Gonzales was born in San Antonio, Texas and is the second of eight children. His father was a migrant and construction worker.
He obtained his bachelor’s at Rice University in 1979 and a juris doctor degree from Harvard Law School.
Gonzales was a Texas Supreme Court justice before becoming U.S. attorney general. He is now the dean at Belmont University’s College of Law.
Chosen For His Expertise
The college invited Gonzales to speak for several reasons.
“There has been a lot of activity in the executive branch and since he has first-hand experience in dealing with the Department of Justice and how they operate at the White House and the relationship between the two interacting with Congress, we thought he would be somebody who would be able to speak on that,” said Bryan Tellalian, a political instructor at the college.
Tellalian also said that the life story of Gonzales might inspire students to elevate their goals.
“He started out with humble beginnings in Texas and worked his way up to becoming the first Hispanic attorney general, and we thought that, all in all, it was a great opportunity for the college, for our students and for the community,” Tellalian said.
For students to walk away from Gonzales’ speech believing they can have an impact on public discourse and public policy is the ultimate goal, Tellalian said.
“We have a lot of confidence in our students and we want to give them every opportunity to grow and develop in their academics and also their personal and career goals,” Tellalian said.
Gonzales will give his speech at 6:30 p.m. Friday, September 21 in the college cafeteria.
The event is free and open to the public. Non-faculty parking is also free.
Constitution Week started five years ago as a way to deepen students’ understanding of the Constitution and their rights and duties as citizens, Tellalian said.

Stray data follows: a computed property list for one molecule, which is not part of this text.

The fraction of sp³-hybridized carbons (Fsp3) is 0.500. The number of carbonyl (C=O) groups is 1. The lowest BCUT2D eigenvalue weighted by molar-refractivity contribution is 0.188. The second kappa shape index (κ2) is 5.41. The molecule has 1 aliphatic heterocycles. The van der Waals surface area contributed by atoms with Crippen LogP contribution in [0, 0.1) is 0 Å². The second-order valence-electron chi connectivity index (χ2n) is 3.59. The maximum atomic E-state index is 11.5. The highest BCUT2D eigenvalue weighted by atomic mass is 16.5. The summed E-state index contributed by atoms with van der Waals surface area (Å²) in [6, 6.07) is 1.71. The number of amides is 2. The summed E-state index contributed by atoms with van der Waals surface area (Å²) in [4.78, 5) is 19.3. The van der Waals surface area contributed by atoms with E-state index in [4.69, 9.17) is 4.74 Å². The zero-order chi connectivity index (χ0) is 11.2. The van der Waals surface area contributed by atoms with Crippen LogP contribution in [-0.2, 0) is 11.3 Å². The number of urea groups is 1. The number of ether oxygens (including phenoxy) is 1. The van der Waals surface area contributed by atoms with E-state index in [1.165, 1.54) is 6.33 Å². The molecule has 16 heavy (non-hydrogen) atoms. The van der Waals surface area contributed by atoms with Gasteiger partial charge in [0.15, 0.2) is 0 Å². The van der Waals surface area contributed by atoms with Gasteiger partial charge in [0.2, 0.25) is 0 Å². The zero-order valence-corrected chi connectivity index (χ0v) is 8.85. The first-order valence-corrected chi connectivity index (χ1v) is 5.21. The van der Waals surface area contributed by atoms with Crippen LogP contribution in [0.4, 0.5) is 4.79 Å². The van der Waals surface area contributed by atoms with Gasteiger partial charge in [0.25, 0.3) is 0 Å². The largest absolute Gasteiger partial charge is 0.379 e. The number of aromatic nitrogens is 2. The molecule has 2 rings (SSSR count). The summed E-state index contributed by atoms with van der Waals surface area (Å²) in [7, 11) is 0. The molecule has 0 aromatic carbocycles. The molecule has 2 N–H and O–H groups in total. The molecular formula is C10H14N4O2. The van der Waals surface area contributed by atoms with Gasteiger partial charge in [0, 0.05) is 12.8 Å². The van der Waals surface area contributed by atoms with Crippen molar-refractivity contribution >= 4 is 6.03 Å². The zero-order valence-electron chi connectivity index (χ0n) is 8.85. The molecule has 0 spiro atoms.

Other Speakers and Panelists
There will be several other government officials and legal experts involved in the activities, which begin on Wednesday, Sept. 19, and are capped by Gonzales’ talk.
Among them: Cameron Quinn, who is the officer for civil liberties and civil rights for the U.S. Department of Homeland Security; Assemblyman Jim Patterson, and Crystal Ragan, who is a member of Rep. Devin Nunes staff.
“These are folks that deal with the Constitution on a day-to-day basis, and so we wanted our students and the broader community to learn from their insights,” Tellalian said.
You can view the full schedule and list of participants at this link.
Additional information is available via email: firstname.lastname@example.org.
Constitution Day At Fresno State
Fresno State’s Leon S. Peters Ethics Lecture Series will start with Constitution Day.
The segment, titled “Constitution Day: Dialogue for Democracy,” will run from 9 a.m. to noon on Saturday, Sept. 15, in Fresno State’s North Gym, Room 118.
The event will feature a dialogue about the Constitution and the state of democracy with table conversations, a mock ballot, and expert panels. Topics include immigration and the judicial branch.
Federal Magistrate Judge Erica Grosjean, Fresno County Superior Court Judge Mark Cullers, and California Appellate Court Judge Mark Snauffer are among the speakers and panelists.
The event is free and open to the public.
For more information, visit this link or contact Ethics Center Director Andrew Fiala via email at email@example.com.